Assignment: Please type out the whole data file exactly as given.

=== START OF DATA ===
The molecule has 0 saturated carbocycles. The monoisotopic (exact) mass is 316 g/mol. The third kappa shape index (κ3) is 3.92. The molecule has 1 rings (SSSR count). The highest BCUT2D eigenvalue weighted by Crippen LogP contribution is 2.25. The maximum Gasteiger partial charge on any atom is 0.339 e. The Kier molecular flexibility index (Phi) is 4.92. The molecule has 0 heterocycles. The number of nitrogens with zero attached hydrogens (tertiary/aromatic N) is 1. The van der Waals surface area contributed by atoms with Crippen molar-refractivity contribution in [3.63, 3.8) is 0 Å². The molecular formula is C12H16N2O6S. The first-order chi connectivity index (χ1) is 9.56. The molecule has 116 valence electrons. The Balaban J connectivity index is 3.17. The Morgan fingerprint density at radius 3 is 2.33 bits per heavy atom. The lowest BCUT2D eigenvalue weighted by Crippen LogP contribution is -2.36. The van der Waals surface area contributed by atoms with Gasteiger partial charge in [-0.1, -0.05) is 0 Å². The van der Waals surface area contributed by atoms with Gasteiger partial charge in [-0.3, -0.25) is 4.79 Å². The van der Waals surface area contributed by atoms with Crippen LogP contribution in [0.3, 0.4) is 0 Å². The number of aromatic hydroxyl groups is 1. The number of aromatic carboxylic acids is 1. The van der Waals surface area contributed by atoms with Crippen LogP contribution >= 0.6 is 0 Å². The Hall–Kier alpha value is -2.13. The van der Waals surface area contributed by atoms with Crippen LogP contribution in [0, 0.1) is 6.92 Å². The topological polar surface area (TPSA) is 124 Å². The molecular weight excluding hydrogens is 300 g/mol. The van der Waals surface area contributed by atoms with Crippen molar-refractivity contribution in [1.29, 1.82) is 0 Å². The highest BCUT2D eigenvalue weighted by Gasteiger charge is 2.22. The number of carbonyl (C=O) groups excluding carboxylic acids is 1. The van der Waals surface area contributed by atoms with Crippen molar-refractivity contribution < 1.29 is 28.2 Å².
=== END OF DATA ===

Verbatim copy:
The molecule has 0 saturated carbocycles. The monoisotopic (exact) mass is 316 g/mol. The third kappa shape index (κ3) is 3.92. The molecule has 1 rings (SSSR count). The highest BCUT2D eigenvalue weighted by Crippen LogP contribution is 2.25. The maximum Gasteiger partial charge on any atom is 0.339 e. The Kier molecular flexibility index (Phi) is 4.92. The molecule has 0 heterocycles. The number of nitrogens with zero attached hydrogens (tertiary/aromatic N) is 1. The van der Waals surface area contributed by atoms with Crippen molar-refractivity contribution in [3.63, 3.8) is 0 Å². The molecular formula is C12H16N2O6S. The first-order chi connectivity index (χ1) is 9.56. The molecule has 116 valence electrons. The Balaban J connectivity index is 3.17. The Morgan fingerprint density at radius 3 is 2.33 bits per heavy atom. The lowest BCUT2D eigenvalue weighted by Crippen LogP contribution is -2.36. The van der Waals surface area contributed by atoms with Gasteiger partial charge in [-0.1, -0.05) is 0 Å². The van der Waals surface area contributed by atoms with Gasteiger partial charge in [-0.3, -0.25) is 4.79 Å². The van der Waals surface area contributed by atoms with Crippen LogP contribution in [0.3, 0.4) is 0 Å². The number of aromatic hydroxyl groups is 1. The number of aromatic carboxylic acids is 1. The van der Waals surface area contributed by atoms with Crippen LogP contribution >= 0.6 is 0 Å². The Hall–Kier alpha value is -2.13. The van der Waals surface area contributed by atoms with Crippen LogP contribution in [0, 0.1) is 6.92 Å². The topological polar surface area (TPSA) is 124 Å². The molecular weight excluding hydrogens is 300 g/mol. The van der Waals surface area contributed by atoms with Crippen molar-refractivity contribution in [1.29, 1.82) is 0 Å². The highest BCUT2D eigenvalue weighted by Gasteiger charge is 2.22. The number of carbonyl (C=O) groups excluding carboxylic acids is 1. The van der Waals surface area contributed by atoms with Crippen molar-refractivity contribution < 1.29 is 28.2 Å².